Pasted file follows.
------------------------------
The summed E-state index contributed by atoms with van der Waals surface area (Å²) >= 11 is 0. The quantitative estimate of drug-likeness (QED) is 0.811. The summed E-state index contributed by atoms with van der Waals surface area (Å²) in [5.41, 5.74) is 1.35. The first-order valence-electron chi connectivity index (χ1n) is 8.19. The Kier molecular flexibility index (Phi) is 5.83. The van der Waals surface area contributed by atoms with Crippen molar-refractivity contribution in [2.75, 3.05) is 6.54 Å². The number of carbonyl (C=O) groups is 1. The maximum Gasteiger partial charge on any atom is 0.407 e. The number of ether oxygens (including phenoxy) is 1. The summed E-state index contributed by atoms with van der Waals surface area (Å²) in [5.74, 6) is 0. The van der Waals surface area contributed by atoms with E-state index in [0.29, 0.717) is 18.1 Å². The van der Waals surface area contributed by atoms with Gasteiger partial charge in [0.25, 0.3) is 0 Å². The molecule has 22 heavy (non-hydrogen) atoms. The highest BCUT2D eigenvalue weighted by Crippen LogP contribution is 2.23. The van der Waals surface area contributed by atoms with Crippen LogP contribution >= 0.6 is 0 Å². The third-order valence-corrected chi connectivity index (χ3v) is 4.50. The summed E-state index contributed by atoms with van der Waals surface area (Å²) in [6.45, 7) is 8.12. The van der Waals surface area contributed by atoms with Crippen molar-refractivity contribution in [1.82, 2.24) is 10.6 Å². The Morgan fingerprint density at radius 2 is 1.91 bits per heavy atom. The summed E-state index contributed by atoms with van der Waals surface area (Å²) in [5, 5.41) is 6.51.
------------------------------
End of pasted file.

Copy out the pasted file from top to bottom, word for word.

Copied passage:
The summed E-state index contributed by atoms with van der Waals surface area (Å²) >= 11 is 0. The quantitative estimate of drug-likeness (QED) is 0.811. The summed E-state index contributed by atoms with van der Waals surface area (Å²) in [5.41, 5.74) is 1.35. The first-order valence-electron chi connectivity index (χ1n) is 8.19. The Kier molecular flexibility index (Phi) is 5.83. The van der Waals surface area contributed by atoms with Crippen molar-refractivity contribution in [2.75, 3.05) is 6.54 Å². The number of carbonyl (C=O) groups is 1. The maximum Gasteiger partial charge on any atom is 0.407 e. The number of ether oxygens (including phenoxy) is 1. The summed E-state index contributed by atoms with van der Waals surface area (Å²) in [5.74, 6) is 0. The van der Waals surface area contributed by atoms with E-state index in [0.29, 0.717) is 18.1 Å². The van der Waals surface area contributed by atoms with Gasteiger partial charge in [0.25, 0.3) is 0 Å². The molecule has 22 heavy (non-hydrogen) atoms. The highest BCUT2D eigenvalue weighted by Crippen LogP contribution is 2.23. The van der Waals surface area contributed by atoms with Crippen LogP contribution >= 0.6 is 0 Å². The third-order valence-corrected chi connectivity index (χ3v) is 4.50. The summed E-state index contributed by atoms with van der Waals surface area (Å²) in [6.45, 7) is 8.12. The van der Waals surface area contributed by atoms with Crippen molar-refractivity contribution in [1.82, 2.24) is 10.6 Å². The Morgan fingerprint density at radius 2 is 1.91 bits per heavy atom. The summed E-state index contributed by atoms with van der Waals surface area (Å²) in [5, 5.41) is 6.51.